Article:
A Texas church’s production of ‘Hamilton’ ends with a sermon comparing being gay to drug addiction

A church in Texas has come under fire for an allegedly unauthorized rendition of a Christian theme from the acclaimed Broadway musical “Hamilton” that appeared to close with a sermon from a church pastor comparing being gay to being an alcoholic or drugs.

The two-hour performance, which was produced and streamed live Friday by The Door Christian Fellowship Ministries in McAllen and RGV Productions, included several biblical references not originally included in the Tony Award-winning musical, in according to a description of the live stream by Howard Sherman, director of the Arts Integrity Initiative at The New School in New York City, who was not connected to the performance. The video of the live stream has been taken down.

The show ended with a sermon by associate pastor, Victor Lopez, who compared homosexuality to drug addiction, according to the full video of the performance. NBC News obtained a recording of the performance by author and atheism advocate Hemant Mehta. Mehta would not identify who he got the video from.

“Maybe you’re struggling with alcohol, with drugs, homosexuality, maybe you’re struggling with other things in life, your money, whatever, relationships,” Lopez said. “God can help you tonight.”

Sherman said the production, first reported by OnStageBlog, also changed one of the main characters’ lines by adding the line, “Jesus gives me the strength to pull through; when I needed it most it was right on time.”

Another line from a video posted by Mehta shows the actor portraying Alexander Hamilton changing more words.

“‘What is an inheritance?” says the actor. “‘Know that you repent and accept the gospel of Jesus Christ that sets men free. You sent your sinless son of man to Calvary to die for me.”

In a statement to The Dallas Morning News, Roman Gutierrez, a pastor at the church, said that the congregation is not anti-LGBTQ and that the church received legal permission from “Hamilton” to reproduce the show.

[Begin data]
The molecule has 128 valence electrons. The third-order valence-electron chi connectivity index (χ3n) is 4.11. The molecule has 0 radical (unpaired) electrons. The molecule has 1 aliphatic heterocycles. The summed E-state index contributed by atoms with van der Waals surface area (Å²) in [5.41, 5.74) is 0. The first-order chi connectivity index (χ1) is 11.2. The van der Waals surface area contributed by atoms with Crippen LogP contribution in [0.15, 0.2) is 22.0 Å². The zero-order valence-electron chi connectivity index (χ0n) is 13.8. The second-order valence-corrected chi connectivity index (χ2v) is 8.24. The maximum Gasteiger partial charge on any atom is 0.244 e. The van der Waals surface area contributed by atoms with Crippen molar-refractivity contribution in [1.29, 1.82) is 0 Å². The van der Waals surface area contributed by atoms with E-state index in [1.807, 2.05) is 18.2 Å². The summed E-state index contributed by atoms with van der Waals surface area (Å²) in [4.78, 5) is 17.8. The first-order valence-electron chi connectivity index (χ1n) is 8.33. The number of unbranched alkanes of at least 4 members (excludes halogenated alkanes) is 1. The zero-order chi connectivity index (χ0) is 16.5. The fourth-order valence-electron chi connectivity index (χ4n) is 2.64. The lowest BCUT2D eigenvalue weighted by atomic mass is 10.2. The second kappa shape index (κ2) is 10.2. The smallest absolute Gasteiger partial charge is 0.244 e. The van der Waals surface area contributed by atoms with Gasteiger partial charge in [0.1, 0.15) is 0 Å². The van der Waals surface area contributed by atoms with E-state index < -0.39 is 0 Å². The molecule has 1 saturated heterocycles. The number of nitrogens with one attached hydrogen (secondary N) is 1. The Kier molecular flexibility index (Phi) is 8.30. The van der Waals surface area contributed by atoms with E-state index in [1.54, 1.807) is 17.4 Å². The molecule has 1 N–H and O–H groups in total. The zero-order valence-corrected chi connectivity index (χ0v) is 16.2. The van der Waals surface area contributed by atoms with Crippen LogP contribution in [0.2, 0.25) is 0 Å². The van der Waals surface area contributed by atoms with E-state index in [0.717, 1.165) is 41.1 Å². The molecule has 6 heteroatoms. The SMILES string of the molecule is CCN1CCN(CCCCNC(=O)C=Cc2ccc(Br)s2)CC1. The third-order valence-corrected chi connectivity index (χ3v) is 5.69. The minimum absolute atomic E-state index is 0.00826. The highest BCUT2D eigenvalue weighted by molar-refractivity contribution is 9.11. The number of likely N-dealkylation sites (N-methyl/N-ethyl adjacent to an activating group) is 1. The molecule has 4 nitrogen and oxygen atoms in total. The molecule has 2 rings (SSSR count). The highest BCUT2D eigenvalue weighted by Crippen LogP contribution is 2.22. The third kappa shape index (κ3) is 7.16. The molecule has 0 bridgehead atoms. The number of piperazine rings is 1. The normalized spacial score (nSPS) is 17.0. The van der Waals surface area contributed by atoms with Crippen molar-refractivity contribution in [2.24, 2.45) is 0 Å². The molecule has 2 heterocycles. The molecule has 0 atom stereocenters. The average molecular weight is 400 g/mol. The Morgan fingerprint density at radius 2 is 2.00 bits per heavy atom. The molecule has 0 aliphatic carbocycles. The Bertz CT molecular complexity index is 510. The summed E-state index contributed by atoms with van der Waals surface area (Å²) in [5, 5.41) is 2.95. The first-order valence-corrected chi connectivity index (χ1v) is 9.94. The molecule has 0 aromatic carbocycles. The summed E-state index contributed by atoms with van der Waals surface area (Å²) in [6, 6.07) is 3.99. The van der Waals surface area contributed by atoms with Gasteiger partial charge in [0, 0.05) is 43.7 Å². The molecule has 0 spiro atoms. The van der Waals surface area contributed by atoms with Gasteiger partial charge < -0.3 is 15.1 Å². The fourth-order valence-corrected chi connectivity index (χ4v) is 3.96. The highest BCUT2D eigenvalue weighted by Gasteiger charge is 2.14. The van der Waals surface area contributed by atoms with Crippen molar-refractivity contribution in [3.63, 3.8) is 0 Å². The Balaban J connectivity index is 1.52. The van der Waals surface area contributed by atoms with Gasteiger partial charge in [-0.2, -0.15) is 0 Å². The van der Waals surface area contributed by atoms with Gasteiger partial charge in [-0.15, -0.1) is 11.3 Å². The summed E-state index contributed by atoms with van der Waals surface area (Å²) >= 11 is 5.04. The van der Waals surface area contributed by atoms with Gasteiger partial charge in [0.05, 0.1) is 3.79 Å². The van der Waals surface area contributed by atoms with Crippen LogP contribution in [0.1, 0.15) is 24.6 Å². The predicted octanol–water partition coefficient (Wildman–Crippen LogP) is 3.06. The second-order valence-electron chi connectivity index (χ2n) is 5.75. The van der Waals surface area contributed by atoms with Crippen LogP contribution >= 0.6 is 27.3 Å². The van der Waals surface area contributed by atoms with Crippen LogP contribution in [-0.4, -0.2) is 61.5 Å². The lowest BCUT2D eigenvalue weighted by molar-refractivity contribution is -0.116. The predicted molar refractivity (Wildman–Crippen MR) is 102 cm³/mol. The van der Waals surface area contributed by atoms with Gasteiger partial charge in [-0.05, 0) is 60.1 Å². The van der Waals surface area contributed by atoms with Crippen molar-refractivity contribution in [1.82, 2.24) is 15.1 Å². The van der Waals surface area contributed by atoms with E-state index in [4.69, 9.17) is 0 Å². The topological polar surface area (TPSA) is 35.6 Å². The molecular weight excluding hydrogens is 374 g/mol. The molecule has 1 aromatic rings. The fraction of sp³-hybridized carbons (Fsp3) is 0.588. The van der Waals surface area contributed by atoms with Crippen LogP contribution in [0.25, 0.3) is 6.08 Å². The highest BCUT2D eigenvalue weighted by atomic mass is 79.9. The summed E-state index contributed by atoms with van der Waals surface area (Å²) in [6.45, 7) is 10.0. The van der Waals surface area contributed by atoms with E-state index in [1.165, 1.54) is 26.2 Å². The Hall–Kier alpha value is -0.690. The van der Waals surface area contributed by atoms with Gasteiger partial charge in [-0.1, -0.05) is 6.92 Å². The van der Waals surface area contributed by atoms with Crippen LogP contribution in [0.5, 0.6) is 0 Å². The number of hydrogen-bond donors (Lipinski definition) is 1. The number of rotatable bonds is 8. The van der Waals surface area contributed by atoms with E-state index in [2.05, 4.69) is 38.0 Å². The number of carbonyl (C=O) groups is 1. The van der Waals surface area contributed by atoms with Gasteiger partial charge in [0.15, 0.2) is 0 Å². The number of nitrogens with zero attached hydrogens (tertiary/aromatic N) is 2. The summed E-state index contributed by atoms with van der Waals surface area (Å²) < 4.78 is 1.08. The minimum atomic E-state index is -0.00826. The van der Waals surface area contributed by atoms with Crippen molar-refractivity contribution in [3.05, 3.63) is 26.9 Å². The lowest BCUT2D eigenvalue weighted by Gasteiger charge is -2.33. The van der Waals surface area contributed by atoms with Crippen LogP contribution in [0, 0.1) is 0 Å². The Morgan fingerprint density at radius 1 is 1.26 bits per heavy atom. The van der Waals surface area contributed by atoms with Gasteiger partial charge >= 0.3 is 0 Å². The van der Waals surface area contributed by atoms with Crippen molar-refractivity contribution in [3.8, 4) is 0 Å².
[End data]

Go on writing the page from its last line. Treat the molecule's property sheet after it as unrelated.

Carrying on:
Shane Marshall Brown, a spokesman for the official “Hamilton” production, said that “Hamilton” does not issue amateur or professional licenses for any stage productions and did not authorize the church to put on the performance. “Hamilton” was made aware Saturday of an “unauthorized staging” of the musical from the night before, he said.

The church was also said to be planning to hold additional performances, prompting a cease-and-desist letter for “unauthorized use of Hamilton’s intellectual property,” as well as a call for the church to remove any videos of the production from its media immediately social. accounts and website.

The church had also planned to hold a performance on Saturday night. After “Hamilton” received a response to the cease and desist letter, the production informed the church that it could go ahead with its final performance as long as it did not record or broadcast it and did not present any further production, Brown. He said. Another condition was that “Hamilton” would “discuss this matter with the parties behind this unauthorized production within the next few days once all the facts have been properly vetted.”

The church declined to comment further and did not immediately respond to a follow-up request to verify Mehta’s video. Representatives for Lin-Manuel Miranda, creator and lead actor of the original production, did not immediately respond to a request for comment.

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